|Feb-23-08|| ||jovack: The opening was full of gambits, that's fine, I think white came out with the advantage though after the knight sac.|
White dropped the ball on his 27th move... he had a considerable advantage over black, but by letting black's pawn in that far to attack his bishop, he sealed his own fate by letting him back into the game.
|Mar-16-10|| ||GrahamClayton: Amazing position after 29...e3. I think Hans Kmoch called that Black pawn formation a "quad".|
|Jan-31-11|| ||Whitehat1963: Excellent battle from this pair of unspellable geniuses!|
|Jun-06-11|| ||Llawdogg: Wow! The deluge!|
|Jul-10-11|| ||falso contacto: something's hanging with this variation.|
|Oct-28-12|| ||FSR: Very impressive game! Myagmarsuren played like a man possessed, smashing the great Nezh in Nezh-like fashion.|
|Oct-28-12|| ||The HeavenSmile: what a fantastic game!|
|Jan-02-13|| ||perfidious: White's sixth is move is probably the weakest of his myriad of alternatives. My only experience of the Cordel Gambit saw 6.Bxc6 dxc6 7.Nfd2 in A Shaw-John A Curdo, Bulger Memorial 1985, and there are other possibilities. Opening Explorer|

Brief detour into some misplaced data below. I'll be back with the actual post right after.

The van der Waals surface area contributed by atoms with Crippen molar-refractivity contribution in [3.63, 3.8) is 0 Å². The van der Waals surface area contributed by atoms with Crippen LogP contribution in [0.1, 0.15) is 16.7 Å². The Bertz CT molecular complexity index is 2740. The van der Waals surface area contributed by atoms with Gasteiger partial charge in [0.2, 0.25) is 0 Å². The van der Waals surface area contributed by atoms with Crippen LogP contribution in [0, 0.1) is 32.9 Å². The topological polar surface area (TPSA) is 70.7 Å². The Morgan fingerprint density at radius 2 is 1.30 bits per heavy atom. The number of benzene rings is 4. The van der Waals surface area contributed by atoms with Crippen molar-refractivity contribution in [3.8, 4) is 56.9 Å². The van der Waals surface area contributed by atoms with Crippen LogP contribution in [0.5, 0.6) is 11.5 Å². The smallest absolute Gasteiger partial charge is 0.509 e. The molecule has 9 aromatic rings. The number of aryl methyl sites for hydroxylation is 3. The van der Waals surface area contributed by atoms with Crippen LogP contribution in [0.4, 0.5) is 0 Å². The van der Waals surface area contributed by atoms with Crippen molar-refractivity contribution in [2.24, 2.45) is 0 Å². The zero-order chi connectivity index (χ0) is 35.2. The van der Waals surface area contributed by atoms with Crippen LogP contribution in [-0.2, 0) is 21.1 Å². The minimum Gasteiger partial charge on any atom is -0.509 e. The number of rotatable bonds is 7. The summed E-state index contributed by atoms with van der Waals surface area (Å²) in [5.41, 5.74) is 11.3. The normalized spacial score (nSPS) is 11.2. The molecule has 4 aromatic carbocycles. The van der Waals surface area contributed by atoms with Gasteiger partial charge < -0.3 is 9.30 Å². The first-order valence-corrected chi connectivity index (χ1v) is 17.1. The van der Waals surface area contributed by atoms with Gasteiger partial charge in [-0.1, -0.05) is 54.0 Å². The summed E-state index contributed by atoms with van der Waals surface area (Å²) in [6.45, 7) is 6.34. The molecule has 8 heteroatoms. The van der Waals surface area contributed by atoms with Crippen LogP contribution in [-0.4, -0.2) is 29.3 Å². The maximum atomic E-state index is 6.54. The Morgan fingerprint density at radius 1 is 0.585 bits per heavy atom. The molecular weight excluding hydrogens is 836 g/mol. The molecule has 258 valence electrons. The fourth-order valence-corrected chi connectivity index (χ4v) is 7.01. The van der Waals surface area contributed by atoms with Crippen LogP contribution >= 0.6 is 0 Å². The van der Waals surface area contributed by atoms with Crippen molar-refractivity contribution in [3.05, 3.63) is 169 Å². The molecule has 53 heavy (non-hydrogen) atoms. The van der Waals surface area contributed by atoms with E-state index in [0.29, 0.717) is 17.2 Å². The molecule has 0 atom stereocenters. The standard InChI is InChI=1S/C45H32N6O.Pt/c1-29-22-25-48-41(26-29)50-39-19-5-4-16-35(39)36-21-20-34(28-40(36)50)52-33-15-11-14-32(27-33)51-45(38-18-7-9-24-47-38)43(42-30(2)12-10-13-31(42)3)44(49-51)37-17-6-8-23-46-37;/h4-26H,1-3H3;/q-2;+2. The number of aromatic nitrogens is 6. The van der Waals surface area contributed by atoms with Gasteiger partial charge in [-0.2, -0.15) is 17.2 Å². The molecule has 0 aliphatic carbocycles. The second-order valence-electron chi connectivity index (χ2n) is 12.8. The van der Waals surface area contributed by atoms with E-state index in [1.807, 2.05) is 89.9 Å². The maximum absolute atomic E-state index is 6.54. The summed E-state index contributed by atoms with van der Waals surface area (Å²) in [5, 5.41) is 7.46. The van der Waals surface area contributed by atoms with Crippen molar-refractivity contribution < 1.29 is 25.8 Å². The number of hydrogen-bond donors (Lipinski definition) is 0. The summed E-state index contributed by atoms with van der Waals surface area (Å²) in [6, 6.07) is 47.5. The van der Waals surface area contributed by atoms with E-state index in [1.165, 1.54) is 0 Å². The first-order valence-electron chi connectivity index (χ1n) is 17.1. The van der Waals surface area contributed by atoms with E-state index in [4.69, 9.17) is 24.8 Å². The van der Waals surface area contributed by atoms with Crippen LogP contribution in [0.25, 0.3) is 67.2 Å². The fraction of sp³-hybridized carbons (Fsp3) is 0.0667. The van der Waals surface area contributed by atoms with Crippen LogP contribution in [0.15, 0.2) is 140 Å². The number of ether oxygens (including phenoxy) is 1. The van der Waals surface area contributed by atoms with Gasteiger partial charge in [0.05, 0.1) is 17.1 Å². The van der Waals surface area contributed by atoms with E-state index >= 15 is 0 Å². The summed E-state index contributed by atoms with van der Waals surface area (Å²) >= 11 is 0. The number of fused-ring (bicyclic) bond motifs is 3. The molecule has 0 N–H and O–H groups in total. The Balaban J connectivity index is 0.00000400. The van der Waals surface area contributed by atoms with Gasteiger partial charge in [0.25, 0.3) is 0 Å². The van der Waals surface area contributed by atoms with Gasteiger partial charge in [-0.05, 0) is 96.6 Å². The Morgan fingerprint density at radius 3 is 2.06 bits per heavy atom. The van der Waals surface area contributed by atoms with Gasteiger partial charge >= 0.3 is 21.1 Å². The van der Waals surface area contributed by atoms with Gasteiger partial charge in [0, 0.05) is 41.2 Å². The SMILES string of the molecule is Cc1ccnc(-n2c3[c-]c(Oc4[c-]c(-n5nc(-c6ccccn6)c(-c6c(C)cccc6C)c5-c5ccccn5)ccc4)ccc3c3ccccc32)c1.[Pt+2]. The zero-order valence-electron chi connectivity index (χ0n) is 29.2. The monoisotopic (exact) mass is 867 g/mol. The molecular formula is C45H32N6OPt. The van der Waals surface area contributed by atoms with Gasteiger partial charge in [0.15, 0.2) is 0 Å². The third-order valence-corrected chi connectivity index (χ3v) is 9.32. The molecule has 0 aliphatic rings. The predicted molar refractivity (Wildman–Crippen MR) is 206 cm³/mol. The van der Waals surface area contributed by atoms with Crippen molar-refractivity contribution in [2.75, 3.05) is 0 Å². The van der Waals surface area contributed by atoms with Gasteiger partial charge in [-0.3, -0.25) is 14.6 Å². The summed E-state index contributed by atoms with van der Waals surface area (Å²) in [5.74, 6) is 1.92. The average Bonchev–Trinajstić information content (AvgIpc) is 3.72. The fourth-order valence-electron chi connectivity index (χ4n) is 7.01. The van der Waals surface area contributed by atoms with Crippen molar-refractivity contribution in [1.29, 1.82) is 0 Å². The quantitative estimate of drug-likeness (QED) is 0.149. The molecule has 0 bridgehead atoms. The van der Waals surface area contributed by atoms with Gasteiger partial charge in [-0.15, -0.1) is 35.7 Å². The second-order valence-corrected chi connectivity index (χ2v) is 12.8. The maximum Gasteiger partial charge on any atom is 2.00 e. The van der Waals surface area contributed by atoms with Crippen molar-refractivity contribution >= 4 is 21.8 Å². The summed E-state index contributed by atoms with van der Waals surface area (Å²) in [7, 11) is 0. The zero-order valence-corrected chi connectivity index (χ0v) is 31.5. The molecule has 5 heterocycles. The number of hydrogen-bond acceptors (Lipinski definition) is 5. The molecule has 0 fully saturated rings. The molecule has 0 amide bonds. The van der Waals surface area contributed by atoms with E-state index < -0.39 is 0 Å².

After 6.Bxc6 bxc6 7.Nfd2, an idea I recall mentioned in Players Chess News was 7....Bd6 8.dxe5 e3, but 9.dxc5 was played in R Lau vs A Bastian, 1983 and led to a speedy win for White.
Bastian's play could certainly have been improved, but the position after White's eleventh move seems to offer a small, but nagging edge-hardly the sort of game one is after when playing 4....f5.
|May-24-15|| ||falso contacto: Im reading my own old jokes and laughing like a fool.|
|May-24-15|| ||falso contacto: "Cordel" means "string" in spanish; so, something might be hanging in the string variation.|